Why You Should Assume Your Teen is Using Drugs

A chat board post written by an anonymous high school student was stunning in its honesty and directness. It should act as a wake-up call for parents who remain blissfully ignorant about their teen’s probable drug use.

“Way too many of my friends’ parents seemingly couldn’t care less where their kids are on the weekend. I’d say out of all my different friends…from different social groups, different races, both sexes, etc., I would be hard-pressed to find 10 people who don’t drink.”

Many parents would be shocked to learn how plentiful drugs are in their children’s world. The average age at which teens start using tobacco is about 12 years old. The average age at which they start drinking alcohol is almost 13. And the average age at which they start smoking marijuana is 14.

Those tempted to think, “My child would never do anything so risky at that age,” should wear a big bright button that reads, “I’M IN DENIAL.”

Here’s what you need to know.

Your teen is struggling through a prolonged period of extreme stress. Everything is in someone else’s control. Their bodies are in a biological upheaval accompanied by mood swings and aggression. There are school issues, family problems, and friendship pressures.

Teenagers are their own harshest critics. They tend to hide who they think they are and act like who they think they should be. Many teens would give anything to shed their skin and start over.

Without a doubt, this is the most dangerous point of a young life. Unfortunately, many teens choose the path of self-destruction to cope with their pain. These children need reliable parents who are empathetic and focused on parenting.

How to start? The following five steps should be in every parent’s playbook:

1. Take an active role in all facets of their life. Know your child and pay attention. Share stories about your day – the good, the bad, and the ugly. Get them laughing and they’ll open up. Make it a point to get to know their friends and introduce yourself to their friends’ parents. Encourage them to surround themselves with friends who see and value who they are. Know where they are, what they’re doing and with whom every minute.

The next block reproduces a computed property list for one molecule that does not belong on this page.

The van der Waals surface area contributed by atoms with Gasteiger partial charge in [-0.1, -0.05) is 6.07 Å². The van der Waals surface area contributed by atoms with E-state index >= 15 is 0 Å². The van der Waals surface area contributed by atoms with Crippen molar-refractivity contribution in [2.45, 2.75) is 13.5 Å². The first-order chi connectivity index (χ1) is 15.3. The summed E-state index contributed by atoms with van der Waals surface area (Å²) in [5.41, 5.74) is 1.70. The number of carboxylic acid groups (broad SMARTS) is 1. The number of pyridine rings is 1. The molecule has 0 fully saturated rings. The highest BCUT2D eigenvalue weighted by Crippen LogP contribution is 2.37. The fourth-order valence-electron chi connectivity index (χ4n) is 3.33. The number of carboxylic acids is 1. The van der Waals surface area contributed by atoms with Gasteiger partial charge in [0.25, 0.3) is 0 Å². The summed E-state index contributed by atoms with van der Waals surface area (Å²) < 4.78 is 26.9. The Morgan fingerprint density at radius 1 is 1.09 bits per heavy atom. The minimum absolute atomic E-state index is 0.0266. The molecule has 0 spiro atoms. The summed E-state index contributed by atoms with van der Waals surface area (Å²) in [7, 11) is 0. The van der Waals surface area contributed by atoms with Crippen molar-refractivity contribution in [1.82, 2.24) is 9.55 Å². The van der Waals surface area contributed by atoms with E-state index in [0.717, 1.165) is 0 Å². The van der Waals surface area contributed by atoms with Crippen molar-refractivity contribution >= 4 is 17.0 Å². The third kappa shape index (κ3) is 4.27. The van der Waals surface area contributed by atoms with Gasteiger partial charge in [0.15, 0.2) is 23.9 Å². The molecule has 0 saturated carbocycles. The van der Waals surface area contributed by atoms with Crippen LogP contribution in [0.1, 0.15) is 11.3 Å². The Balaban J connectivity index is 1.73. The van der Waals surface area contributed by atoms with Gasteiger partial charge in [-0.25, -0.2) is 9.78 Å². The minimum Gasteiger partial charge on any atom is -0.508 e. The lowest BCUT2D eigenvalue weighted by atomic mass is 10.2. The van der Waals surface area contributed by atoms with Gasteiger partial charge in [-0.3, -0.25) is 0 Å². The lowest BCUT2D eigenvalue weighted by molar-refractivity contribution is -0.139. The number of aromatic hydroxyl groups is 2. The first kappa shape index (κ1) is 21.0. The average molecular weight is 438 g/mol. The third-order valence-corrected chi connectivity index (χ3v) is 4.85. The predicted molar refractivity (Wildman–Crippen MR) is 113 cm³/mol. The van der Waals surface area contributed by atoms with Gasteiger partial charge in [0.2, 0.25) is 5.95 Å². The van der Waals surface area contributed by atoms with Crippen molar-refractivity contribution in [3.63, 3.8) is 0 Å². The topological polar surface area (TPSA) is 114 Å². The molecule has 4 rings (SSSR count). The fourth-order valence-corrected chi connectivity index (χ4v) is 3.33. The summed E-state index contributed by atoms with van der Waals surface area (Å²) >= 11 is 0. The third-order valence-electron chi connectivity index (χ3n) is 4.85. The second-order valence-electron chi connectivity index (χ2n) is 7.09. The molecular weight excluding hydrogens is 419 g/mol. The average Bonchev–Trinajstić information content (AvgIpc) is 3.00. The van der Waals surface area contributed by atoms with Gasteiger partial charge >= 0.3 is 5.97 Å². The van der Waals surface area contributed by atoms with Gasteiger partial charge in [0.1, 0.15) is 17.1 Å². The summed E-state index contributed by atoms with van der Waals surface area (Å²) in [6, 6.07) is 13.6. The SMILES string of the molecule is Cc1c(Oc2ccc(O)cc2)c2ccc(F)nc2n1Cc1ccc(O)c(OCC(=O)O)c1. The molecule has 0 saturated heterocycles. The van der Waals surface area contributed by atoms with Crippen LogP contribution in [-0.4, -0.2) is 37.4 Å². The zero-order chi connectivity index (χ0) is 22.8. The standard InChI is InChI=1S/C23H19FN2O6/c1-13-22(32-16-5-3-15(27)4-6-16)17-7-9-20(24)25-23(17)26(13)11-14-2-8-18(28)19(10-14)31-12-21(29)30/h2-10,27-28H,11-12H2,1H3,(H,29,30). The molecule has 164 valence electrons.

2. Discuss drugs specifically. Practice is the name of the game. When you talk with your child about drugs, you are rehearsing for future discussions they’ll have without you. Ultimately, you want them to have readily available answers when peer pressure begins. It shouldn’t be a lecture and parents should avoid accusations, sarcasm and blame. Instead, be open-minded, supportive, understanding and firm. You’re providing the information they’ll use to form their own opinions and make their own decisions.

3. Lead by example. A lack of restraint can lead parents to inadvertently introduce their children to drugs. Creating a positive environment for your teen requires never abusing alcohol or other drugs yourself.

4. Set clear rules and enforce them with swift, consistent and meaningful punishment. The key is that everyone needs to know the rules. A great way to do that is to involve your child in making the rules. They’ll be more likely to follow the rules because they’re invested in them. The consequences should be fair and appropriate to the crime. And no punishment should last more than a week.

5. Use “youthful indiscretions” as teachable moments. Teens ultimately make their own choices and, despite your best efforts, they sometimes will stray. You have to be their advocate no matter what. Treat these moments as opportunities to learn about your teen’s struggles, express your unconditional love and provide firm guidance.

By reading this, you have admitted to yourself that drugs are plentiful in your child’s world and there’s a chance – even if it’s a small one – that your teen is among the majority who have used drugs. I applaud your honesty and courage. I also know you want to blame someone – the media, their school, their friends, and even yourself. But that’s the easy way out. Instead, determine what you can do directly and get to work.

As parents, you are entitled to parent. That means knowing all about your child so you can detect the significance in miniscule changes. It means paying attention to what’s happening in your child’s life as well as how your child perceives your life. Finally, it means taking action with an emphasis on being reliable, empathetic, and meeting your child’s needs.